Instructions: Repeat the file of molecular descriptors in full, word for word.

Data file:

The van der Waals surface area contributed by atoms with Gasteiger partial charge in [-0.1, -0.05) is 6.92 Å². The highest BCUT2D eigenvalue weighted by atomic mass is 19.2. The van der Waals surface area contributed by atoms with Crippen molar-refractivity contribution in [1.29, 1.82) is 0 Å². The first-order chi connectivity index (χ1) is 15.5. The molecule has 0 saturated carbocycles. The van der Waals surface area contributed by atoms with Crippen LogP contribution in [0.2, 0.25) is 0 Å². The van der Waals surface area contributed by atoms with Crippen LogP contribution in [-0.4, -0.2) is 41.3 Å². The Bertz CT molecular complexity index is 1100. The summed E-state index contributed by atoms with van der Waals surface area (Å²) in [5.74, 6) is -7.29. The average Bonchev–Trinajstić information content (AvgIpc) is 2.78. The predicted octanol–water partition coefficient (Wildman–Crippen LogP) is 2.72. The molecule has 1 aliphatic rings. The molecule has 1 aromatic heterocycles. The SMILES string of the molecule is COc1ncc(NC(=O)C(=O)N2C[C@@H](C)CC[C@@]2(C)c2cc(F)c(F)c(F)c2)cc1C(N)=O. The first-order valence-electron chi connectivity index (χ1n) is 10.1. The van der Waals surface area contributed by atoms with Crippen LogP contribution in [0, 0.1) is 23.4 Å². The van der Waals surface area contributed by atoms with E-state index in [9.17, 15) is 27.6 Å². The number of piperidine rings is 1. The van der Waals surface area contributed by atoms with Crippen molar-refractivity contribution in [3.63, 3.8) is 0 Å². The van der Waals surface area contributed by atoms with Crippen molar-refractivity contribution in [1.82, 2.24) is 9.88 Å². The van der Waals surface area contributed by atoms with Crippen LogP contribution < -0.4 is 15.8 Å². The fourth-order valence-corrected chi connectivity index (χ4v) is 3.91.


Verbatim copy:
The van der Waals surface area contributed by atoms with Gasteiger partial charge in [-0.1, -0.05) is 6.92 Å². The highest BCUT2D eigenvalue weighted by atomic mass is 19.2. The van der Waals surface area contributed by atoms with Crippen molar-refractivity contribution in [1.29, 1.82) is 0 Å². The first-order chi connectivity index (χ1) is 15.5. The molecule has 0 saturated carbocycles. The van der Waals surface area contributed by atoms with Crippen LogP contribution in [0.2, 0.25) is 0 Å². The van der Waals surface area contributed by atoms with Crippen LogP contribution in [-0.4, -0.2) is 41.3 Å². The Bertz CT molecular complexity index is 1100. The summed E-state index contributed by atoms with van der Waals surface area (Å²) in [5.74, 6) is -7.29. The average Bonchev–Trinajstić information content (AvgIpc) is 2.78. The predicted octanol–water partition coefficient (Wildman–Crippen LogP) is 2.72. The molecule has 1 aliphatic rings. The molecule has 1 aromatic heterocycles. The SMILES string of the molecule is COc1ncc(NC(=O)C(=O)N2C[C@@H](C)CC[C@@]2(C)c2cc(F)c(F)c(F)c2)cc1C(N)=O. The first-order valence-electron chi connectivity index (χ1n) is 10.1. The van der Waals surface area contributed by atoms with Crippen LogP contribution in [0, 0.1) is 23.4 Å². The van der Waals surface area contributed by atoms with E-state index in [9.17, 15) is 27.6 Å². The number of piperidine rings is 1. The van der Waals surface area contributed by atoms with Crippen molar-refractivity contribution in [3.63, 3.8) is 0 Å². The van der Waals surface area contributed by atoms with Crippen molar-refractivity contribution in [1.82, 2.24) is 9.88 Å². The van der Waals surface area contributed by atoms with Crippen LogP contribution < -0.4 is 15.8 Å². The fourth-order valence-corrected chi connectivity index (χ4v) is 3.91.